UCL News


Single-dose radiotherapy as effective for treating breast cancer

20 August 2020

A pioneering breast cancer therapy developed by UCL clinicians, which requires just one shot of radiotherapy rather than conventional weeks-long treatment, has proven to be as effective for most women in treating the disease.

International trial included 2,298 women aged 45 or over with breast cancer

The findings of the large international randomised trial, published in the BMJ, confirm the long-term effectiveness of Targeted Intraoperative Radiotherapy (TARGIT-IORT): a breast cancer treatment which is increasingly available throughout the world. 

TARGIT-IORT is delivered immediately after lumpectomy (tumour removal), via a small ball-shaped device placed inside the breast, directly where the cancer had been. The single-dose treatment lasts for around 20 to 30 minutes and replaces the need for extra hospital visits, benefiting both patient safety and well-being.

Conventional external beam radiotherapy (EBRT) is delivered from outside the body via a radiotherapy machine (linear accelerator), and consists of a daily treatment session (known as fractions) to the whole breast, over a period between three to six weeks. Each of these treatments is given over a few minutes, but requires 15 to 30 hospital visits, which could be a significant distance from where the patient lives.

To establish TARGIT-IORT’s long-term effectiveness, 2,298 women aged 45 or over with invasive ductal carcinoma (breast cancer) and a tumour of up to 3.5cm in size, were randomly assigned to receive either TARGIT-IORT or the traditional EBRT.

This large clinical trial, designed and run from UCL, involved 32 hospitals and medical centres in ten countries: the UK, France, Germany, Italy, Norway, Poland, Switzerland, United States, Canada and Australia. The trial started in March 2000, which has enabled researchers to publish these long-term results.

The findings show that with TARGIT-IORT therapy, eight out of every ten patients had no need for any further post-operative radiotherapy treatments. There was also no detriment to survival and no increase in the likelihood of the cancer returning.

In addition, with TARGIT-IORT, significantly fewer women died from causes other than breast cancer. Previous studies have shown that TARGIT-IORT has fewer radiation-related side effects compared with conventional whole breast radiotherapy, with less pain, better cosmetic outcome and a better quality of life.

Lead author, Professor Jayant Vaidya, (Professor of Surgery and Oncology, UCL Surgery & Interventional Science), said: “With TARGIT-IORT, women can have their surgery and radiation treatment for breast cancer all at the same time.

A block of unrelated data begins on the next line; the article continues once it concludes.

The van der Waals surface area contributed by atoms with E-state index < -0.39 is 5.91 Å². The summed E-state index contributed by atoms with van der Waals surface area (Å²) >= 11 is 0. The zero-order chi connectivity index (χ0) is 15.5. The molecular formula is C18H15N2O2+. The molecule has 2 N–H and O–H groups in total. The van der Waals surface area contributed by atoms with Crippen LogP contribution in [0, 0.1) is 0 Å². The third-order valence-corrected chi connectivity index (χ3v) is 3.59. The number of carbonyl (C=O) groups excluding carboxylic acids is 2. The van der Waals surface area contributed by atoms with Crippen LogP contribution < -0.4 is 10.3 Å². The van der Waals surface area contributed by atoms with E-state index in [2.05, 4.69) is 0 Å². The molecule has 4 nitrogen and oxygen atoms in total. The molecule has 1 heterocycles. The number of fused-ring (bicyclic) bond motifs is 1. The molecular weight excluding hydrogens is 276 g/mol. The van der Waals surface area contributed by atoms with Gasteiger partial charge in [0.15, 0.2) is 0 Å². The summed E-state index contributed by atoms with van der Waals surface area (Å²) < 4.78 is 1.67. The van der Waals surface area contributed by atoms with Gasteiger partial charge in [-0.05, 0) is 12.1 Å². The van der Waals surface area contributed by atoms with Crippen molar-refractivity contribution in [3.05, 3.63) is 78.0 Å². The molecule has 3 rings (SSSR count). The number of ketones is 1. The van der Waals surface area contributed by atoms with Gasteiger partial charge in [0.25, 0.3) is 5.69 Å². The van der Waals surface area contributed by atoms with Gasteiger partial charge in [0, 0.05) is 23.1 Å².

“This reduces the amount of time spent in hospital and enables women to recover more quickly, meaning they can get back to their lives more quickly.

“With publication of these very positive long-term results, it is now clear that this treatment should be made much more freely available. It should be accessible to healthcare providers and discussed with patients when surgery for breast cancer is being planned.”


Between March 2000 and June 2012, 1,140 patients were randomised to TARGIT-IORT and 1,158 to whole breast radiotherapy (EBRT).

At the five-year follow up, recurrence risk of localised breast cancer was 2.1% (24/1140 patients) for TARGIT-IORT compared to 0.95% (11/1158 patients) for EBRT. This difference (1.16%) in recurrence risk is very small and clinically insignificant, concluding that TARGIT-IORT is non-inferior to EBRT. There were 14 fewer deaths (42/1140 v 56/1158) for TARGIT-IORT compared with EBRT.

Significantly, at long-term follow up (average 8.6 years, maximum 18.9 years) there was no statistically significant difference found in any of the breast cancer outcomes, and there was a substantial reduction in deaths from causes other than breast cancer with TARGIT-IORT.

Co-author, Professor Michael Baum (UCL Surgery & Interventional Science), said: “These results are the highest level of evidence proving not only the effectiveness of TARGIT-IORT but confirming that it avoids deaths from other causes. I am pleased that it will benefit thousands of breast cancer patients around the world.”

Co-author, Professor Jeffrey S Tobias (Professor of Clinical Oncology, UCL & UCLH) said: “With TARGIT-IORT, a large proportion of patients with breast cancer will never need to make the repeated daily visits to the radiotherapy centre. They avoid side effects of whole breast radiotherapy. Importantly, TARGIT-IORT reduces the burden on overstretched radiotherapy departments.” 

The TARGIT-IORT technique was developed by clinical academics, Professors Vaidya, Tobias and Baum, in 1998 in collaboration with the manufacturers.

During the past 20 years this method has been used worldwide in over 260 medical health centres in 38 countries, helping to treat more than 45,000 patients.

Funding for the trial was provided by the National Institute for Health Research (NIHR) Health Technology Assessment programme, UCL Comprehensive Biomedical Research Centre, and Cancer Research UK.

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  • Credit: Cancer Research UK

Media contact

Henry Killworth

Tel: +44 (0) 7881 833274

E: h.killworth [at] ucl.ac.uk